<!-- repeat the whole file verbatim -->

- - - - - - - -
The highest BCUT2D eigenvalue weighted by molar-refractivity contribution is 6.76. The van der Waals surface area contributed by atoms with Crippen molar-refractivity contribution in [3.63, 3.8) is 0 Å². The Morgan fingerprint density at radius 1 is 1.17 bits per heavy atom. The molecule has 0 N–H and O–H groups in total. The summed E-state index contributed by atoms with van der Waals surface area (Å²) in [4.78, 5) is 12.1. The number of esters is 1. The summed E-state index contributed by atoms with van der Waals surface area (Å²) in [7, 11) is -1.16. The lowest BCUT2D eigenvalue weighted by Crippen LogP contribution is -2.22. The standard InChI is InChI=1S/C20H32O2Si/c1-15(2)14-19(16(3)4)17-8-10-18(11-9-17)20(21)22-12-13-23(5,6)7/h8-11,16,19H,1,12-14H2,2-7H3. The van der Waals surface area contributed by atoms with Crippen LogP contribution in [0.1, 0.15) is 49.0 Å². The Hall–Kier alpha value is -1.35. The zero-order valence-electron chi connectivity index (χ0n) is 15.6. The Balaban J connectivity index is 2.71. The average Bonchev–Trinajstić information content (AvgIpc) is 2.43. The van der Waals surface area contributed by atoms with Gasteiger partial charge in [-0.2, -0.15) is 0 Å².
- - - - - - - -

The highest BCUT2D eigenvalue weighted by molar-refractivity contribution is 6.76. The van der Waals surface area contributed by atoms with Crippen molar-refractivity contribution in [3.63, 3.8) is 0 Å². The Morgan fingerprint density at radius 1 is 1.17 bits per heavy atom. The molecule has 0 N–H and O–H groups in total. The summed E-state index contributed by atoms with van der Waals surface area (Å²) in [4.78, 5) is 12.1. The number of esters is 1. The summed E-state index contributed by atoms with van der Waals surface area (Å²) in [7, 11) is -1.16. The lowest BCUT2D eigenvalue weighted by Crippen LogP contribution is -2.22. The standard InChI is InChI=1S/C20H32O2Si/c1-15(2)14-19(16(3)4)17-8-10-18(11-9-17)20(21)22-12-13-23(5,6)7/h8-11,16,19H,1,12-14H2,2-7H3. The van der Waals surface area contributed by atoms with Crippen LogP contribution in [0.1, 0.15) is 49.0 Å². The Hall–Kier alpha value is -1.35. The zero-order valence-electron chi connectivity index (χ0n) is 15.6. The Balaban J connectivity index is 2.71. The average Bonchev–Trinajstić information content (AvgIpc) is 2.43. The van der Waals surface area contributed by atoms with Gasteiger partial charge in [-0.2, -0.15) is 0 Å².